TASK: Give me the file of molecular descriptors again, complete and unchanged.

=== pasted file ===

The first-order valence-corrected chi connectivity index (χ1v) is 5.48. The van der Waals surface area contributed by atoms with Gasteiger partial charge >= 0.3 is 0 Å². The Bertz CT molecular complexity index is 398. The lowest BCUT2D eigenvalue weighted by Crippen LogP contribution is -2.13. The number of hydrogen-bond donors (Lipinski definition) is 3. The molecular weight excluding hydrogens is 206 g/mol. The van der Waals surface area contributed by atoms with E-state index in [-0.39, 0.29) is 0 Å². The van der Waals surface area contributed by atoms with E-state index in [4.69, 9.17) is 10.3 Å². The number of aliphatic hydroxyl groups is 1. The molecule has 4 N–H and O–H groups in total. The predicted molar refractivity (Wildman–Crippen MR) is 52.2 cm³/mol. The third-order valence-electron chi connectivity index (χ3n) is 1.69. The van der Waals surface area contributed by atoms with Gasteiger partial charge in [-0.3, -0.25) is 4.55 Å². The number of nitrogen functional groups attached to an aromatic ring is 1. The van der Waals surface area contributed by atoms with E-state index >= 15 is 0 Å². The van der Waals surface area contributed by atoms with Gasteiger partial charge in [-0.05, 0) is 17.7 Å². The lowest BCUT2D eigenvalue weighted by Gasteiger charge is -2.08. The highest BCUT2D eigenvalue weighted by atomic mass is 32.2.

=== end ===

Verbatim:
The first-order valence-corrected chi connectivity index (χ1v) is 5.48. The van der Waals surface area contributed by atoms with Gasteiger partial charge >= 0.3 is 0 Å². The Bertz CT molecular complexity index is 398. The lowest BCUT2D eigenvalue weighted by Crippen LogP contribution is -2.13. The number of hydrogen-bond donors (Lipinski definition) is 3. The molecular weight excluding hydrogens is 206 g/mol. The van der Waals surface area contributed by atoms with E-state index in [-0.39, 0.29) is 0 Å². The van der Waals surface area contributed by atoms with E-state index in [4.69, 9.17) is 10.3 Å². The number of aliphatic hydroxyl groups is 1. The molecule has 4 N–H and O–H groups in total. The predicted molar refractivity (Wildman–Crippen MR) is 52.2 cm³/mol. The third-order valence-electron chi connectivity index (χ3n) is 1.69. The van der Waals surface area contributed by atoms with Gasteiger partial charge in [-0.3, -0.25) is 4.55 Å². The number of nitrogen functional groups attached to an aromatic ring is 1. The van der Waals surface area contributed by atoms with E-state index >= 15 is 0 Å². The van der Waals surface area contributed by atoms with Gasteiger partial charge in [-0.05, 0) is 17.7 Å². The lowest BCUT2D eigenvalue weighted by Gasteiger charge is -2.08. The highest BCUT2D eigenvalue weighted by atomic mass is 32.2.